Written on the Heart

Sunday’s sermon is entitled “Written on the Heart”, a reflection on Jeremiah 31: 31-34 where God proclaims “Behold, the days are coming when I will make a new covenant with the house of Israel and the house of Judah, not like the covenant which I made with their fathers when I took them by the hand to bring them out of the land of Egypt……I will put my law within them, and I will write it upon their hearts; and I will be their God and they shall be my people.” 

We know that this passage from Jeremiah is very important, because it is the longest single quote from the Hebrew Bible (which Christians have called the Old Testament) that appears in the New Testament, in the Letter to the Hebrews, Chapter 8. We’ll take a look at the meaning of two key words: “covenant” and “heart”, and how they apply to us in the 21st century.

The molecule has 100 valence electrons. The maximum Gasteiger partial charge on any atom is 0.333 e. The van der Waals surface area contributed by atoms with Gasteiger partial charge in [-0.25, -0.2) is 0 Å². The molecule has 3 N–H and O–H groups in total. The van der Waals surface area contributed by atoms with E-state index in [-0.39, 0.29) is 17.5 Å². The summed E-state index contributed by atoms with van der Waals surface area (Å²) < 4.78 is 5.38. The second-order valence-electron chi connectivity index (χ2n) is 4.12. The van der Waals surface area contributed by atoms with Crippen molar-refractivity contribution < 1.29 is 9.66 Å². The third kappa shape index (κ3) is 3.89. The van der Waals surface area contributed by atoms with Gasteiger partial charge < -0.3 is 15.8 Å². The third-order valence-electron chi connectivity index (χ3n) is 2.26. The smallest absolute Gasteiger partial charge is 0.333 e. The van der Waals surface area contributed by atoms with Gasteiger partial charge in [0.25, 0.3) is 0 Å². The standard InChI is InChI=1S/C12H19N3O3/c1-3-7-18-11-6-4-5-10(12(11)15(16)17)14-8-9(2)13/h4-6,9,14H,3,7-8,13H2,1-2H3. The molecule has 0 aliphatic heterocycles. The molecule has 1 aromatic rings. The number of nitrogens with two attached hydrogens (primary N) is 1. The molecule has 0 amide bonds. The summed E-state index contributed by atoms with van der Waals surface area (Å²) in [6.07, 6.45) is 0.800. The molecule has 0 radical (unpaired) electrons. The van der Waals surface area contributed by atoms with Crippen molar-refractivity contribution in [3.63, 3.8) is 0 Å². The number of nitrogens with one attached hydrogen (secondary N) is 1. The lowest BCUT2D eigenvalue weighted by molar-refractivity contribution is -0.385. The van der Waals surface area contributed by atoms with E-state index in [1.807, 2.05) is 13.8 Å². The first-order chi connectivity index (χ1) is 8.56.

Are our hearts in the right place? Having survived World War II, the Russian writer Aleksandr Solzhenitsyn found himself right back in Hell when he was thrown into Stalin’s Gulag. When he found out what had happened to his very best friend after the war (hint: the friend wasn’t thrown into the Gulag) Solzhenitsyn offered this reflection: “The line dividing good and evil cuts through the heart of every human being. During the life of any heart this line keeps changing place; sometimes it is squeezed one way by evil, and sometimes it shifts to allow enough space for good to flourish. One and the same human being is, at various stages, under various circumstances, a totally different human being. At times he is close to being a devil, at times to sainthood.”

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